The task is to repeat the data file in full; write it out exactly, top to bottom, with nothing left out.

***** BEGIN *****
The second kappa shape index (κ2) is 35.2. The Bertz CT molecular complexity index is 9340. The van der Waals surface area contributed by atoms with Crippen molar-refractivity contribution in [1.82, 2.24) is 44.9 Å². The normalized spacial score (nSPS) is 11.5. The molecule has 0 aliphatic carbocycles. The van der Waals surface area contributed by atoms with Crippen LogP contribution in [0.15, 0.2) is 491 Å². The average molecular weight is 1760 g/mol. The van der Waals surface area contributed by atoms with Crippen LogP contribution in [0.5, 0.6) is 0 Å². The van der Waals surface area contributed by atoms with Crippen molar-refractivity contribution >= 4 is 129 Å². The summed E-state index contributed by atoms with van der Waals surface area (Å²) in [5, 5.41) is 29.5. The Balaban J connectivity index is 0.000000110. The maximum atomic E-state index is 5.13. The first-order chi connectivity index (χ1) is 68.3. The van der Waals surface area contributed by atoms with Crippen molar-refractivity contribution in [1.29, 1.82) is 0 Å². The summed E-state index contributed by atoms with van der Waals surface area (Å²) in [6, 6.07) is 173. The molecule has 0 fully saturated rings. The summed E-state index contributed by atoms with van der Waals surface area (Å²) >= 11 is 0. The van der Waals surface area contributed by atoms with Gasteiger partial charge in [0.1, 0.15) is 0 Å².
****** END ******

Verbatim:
The second kappa shape index (κ2) is 35.2. The Bertz CT molecular complexity index is 9340. The van der Waals surface area contributed by atoms with Crippen molar-refractivity contribution in [1.82, 2.24) is 44.9 Å². The normalized spacial score (nSPS) is 11.5. The molecule has 0 aliphatic carbocycles. The van der Waals surface area contributed by atoms with Crippen LogP contribution in [0.15, 0.2) is 491 Å². The average molecular weight is 1760 g/mol. The van der Waals surface area contributed by atoms with Crippen LogP contribution in [0.5, 0.6) is 0 Å². The van der Waals surface area contributed by atoms with Crippen molar-refractivity contribution >= 4 is 129 Å². The summed E-state index contributed by atoms with van der Waals surface area (Å²) in [5, 5.41) is 29.5. The Balaban J connectivity index is 0.000000110. The maximum atomic E-state index is 5.13. The first-order chi connectivity index (χ1) is 68.3. The van der Waals surface area contributed by atoms with Crippen molar-refractivity contribution in [1.29, 1.82) is 0 Å². The summed E-state index contributed by atoms with van der Waals surface area (Å²) in [6, 6.07) is 173. The molecule has 0 fully saturated rings. The summed E-state index contributed by atoms with van der Waals surface area (Å²) >= 11 is 0. The van der Waals surface area contributed by atoms with Gasteiger partial charge in [0.1, 0.15) is 0 Å².